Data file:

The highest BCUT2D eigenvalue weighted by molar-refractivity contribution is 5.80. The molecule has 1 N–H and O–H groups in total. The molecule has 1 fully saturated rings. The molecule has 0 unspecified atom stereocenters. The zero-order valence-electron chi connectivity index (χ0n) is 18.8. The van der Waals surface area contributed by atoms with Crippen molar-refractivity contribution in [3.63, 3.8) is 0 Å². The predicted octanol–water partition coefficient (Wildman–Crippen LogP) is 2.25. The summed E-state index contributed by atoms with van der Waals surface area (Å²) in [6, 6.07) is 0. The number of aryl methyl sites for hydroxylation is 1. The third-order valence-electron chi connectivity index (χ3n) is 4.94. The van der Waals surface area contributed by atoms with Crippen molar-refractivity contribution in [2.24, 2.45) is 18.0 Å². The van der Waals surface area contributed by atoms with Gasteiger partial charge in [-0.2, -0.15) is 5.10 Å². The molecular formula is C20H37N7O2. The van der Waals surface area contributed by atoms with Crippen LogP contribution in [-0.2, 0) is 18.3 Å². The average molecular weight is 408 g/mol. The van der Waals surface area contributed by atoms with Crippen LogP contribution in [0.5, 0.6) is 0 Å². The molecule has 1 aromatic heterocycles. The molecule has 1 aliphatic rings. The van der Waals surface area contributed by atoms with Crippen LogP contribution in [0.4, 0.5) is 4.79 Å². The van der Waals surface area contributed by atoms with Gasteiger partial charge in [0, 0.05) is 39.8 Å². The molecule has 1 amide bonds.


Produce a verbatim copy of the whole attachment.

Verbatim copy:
The highest BCUT2D eigenvalue weighted by molar-refractivity contribution is 5.80. The molecule has 1 N–H and O–H groups in total. The molecule has 1 fully saturated rings. The molecule has 0 unspecified atom stereocenters. The zero-order valence-electron chi connectivity index (χ0n) is 18.8. The van der Waals surface area contributed by atoms with Crippen molar-refractivity contribution in [3.63, 3.8) is 0 Å². The predicted octanol–water partition coefficient (Wildman–Crippen LogP) is 2.25. The summed E-state index contributed by atoms with van der Waals surface area (Å²) in [6, 6.07) is 0. The number of aryl methyl sites for hydroxylation is 1. The third-order valence-electron chi connectivity index (χ3n) is 4.94. The van der Waals surface area contributed by atoms with Crippen molar-refractivity contribution in [2.24, 2.45) is 18.0 Å². The van der Waals surface area contributed by atoms with Gasteiger partial charge in [-0.2, -0.15) is 5.10 Å². The molecular formula is C20H37N7O2. The van der Waals surface area contributed by atoms with Crippen LogP contribution in [-0.2, 0) is 18.3 Å². The average molecular weight is 408 g/mol. The van der Waals surface area contributed by atoms with Crippen LogP contribution in [0.5, 0.6) is 0 Å². The molecule has 1 aromatic heterocycles. The molecule has 1 aliphatic rings. The van der Waals surface area contributed by atoms with Crippen LogP contribution in [0.4, 0.5) is 4.79 Å². The van der Waals surface area contributed by atoms with Gasteiger partial charge in [0, 0.05) is 39.8 Å². The molecule has 1 amide bonds.